Crew numbers: Titanic vs Cruise Ship

A total of 913 crew members were on board the Titanic when she sank and 215 of these people survived. In contrast, the Wonder of the Seas has 2,400 staff, while Harmony of the Seas (the second largest cruise ship in the world) has 2,300. With greater emphasis on service, entertainment and luxury, today’s cruise ships have far larger crews to keep guests safe, entertained and happy.

When staff and passenger numbers are combined, the Titanic had an overall capacity of 3,327, while Wonder of the Seas has a total capacity of 9,822 people.

Onboard Facilities and Entertainment: Titanic vs Modern Cruise Ship

The Titanic placed huge emphasis on luxury, sport and entertainment and many of the facilities included on board were completely unheard of at the time. The Titanic boasted her own heated swimming pool, along with Turkish baths, electric baths and a steam room. Upper class customers could enjoy a private massage room, squash court and gymnasium complete with a punch bag, rowing machine, exercise bikes and electric camels. There was even a small barber shop.

When it came to dining, the Titanic offered an a la carte restaurant which was modelled on The Ritz and was open only to first class passengers. It also had a huge first-class dining room measuring 1,000m2 in area and able to accommodate up to 554 passengers, making it the largest room on the ship.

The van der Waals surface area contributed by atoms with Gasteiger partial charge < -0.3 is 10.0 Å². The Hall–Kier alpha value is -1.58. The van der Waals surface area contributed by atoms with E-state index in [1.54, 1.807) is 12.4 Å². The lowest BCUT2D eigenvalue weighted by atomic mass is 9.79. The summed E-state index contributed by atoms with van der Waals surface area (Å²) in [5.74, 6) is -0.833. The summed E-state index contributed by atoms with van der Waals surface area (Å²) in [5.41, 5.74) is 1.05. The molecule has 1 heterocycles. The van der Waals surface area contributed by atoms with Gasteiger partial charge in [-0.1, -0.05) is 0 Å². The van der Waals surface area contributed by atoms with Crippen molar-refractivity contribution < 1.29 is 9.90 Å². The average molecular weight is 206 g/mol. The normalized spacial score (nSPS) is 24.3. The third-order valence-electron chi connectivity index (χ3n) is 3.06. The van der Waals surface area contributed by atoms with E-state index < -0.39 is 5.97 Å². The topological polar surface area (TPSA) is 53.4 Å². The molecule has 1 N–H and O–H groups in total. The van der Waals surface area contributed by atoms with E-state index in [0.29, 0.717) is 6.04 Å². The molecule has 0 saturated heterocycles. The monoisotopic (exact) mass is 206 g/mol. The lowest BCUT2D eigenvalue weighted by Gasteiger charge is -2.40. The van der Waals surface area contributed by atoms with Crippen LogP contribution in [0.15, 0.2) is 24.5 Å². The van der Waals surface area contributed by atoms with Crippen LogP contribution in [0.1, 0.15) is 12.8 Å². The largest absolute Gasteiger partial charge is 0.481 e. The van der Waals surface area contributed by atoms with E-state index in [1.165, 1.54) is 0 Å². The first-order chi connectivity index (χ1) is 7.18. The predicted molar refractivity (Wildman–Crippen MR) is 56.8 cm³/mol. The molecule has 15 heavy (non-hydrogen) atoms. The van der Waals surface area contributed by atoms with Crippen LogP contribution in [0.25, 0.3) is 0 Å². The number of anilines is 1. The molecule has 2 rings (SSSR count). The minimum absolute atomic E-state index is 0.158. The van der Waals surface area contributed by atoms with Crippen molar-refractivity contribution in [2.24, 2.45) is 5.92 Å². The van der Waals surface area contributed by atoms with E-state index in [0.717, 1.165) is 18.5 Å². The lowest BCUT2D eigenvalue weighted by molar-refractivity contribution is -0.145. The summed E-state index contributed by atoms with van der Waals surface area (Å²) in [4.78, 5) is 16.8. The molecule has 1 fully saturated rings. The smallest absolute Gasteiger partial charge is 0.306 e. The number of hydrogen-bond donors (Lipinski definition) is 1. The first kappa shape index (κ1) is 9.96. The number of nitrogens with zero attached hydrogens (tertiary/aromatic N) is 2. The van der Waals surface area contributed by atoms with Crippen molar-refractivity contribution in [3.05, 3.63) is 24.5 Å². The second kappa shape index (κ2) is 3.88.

The Verandah (CORR) Café was situated on deck A, close to the second-class staircase, while on deck B, passengers could enjoy a meal at the Café Parisien, which could seat up to 68 passengers. There were also reception rooms, lounges, a smoking room, reading and writing room, promenade deck and an ornate grand staircase. This staircase was one of the ship’s key features and was also a major feature in James Cameron’s 1997 film.

Today’s modern cruise ships, in comparison, are seen as floating resorts and offer a vast range of facilities and venues on board. Their greater size and capacity allow them to provide more entertainment, which is their entire focus. The world’s biggest cruise ship Wonder of the Seas boasts 19 swimming pools on board, along with 20 restaurants. It also has a children’s water park, a spa, beauty salon and hairdressers, a theatre, an aquatic theatre, a zip line and multiple bars and suites.

How Does the Titanic Measure up Against Today’s Modern Cruise Ships?

There is no doubt that in terms of size, scale and on-board facilities, the Titanic really was a feat of maritime engineering the like of which had never been seen before. While she was never designed to be solely a cruise ship, with her focus on comfort and luxury, she was the closest thing to a cruise ship that the early 20th century had to offer.

Advancements in technology, engineering and manufacturing mean that today’s cruise ships are bigger than the Titanic. While she may be comparable in size to some of the world’s smaller cruise ships, The Titanic pales in comparison to some of today’s largest cruise ships, some of which are as much as three times her size.

Whether any of today’s ships will ever match Titanic’s legendary status is another matter entirely.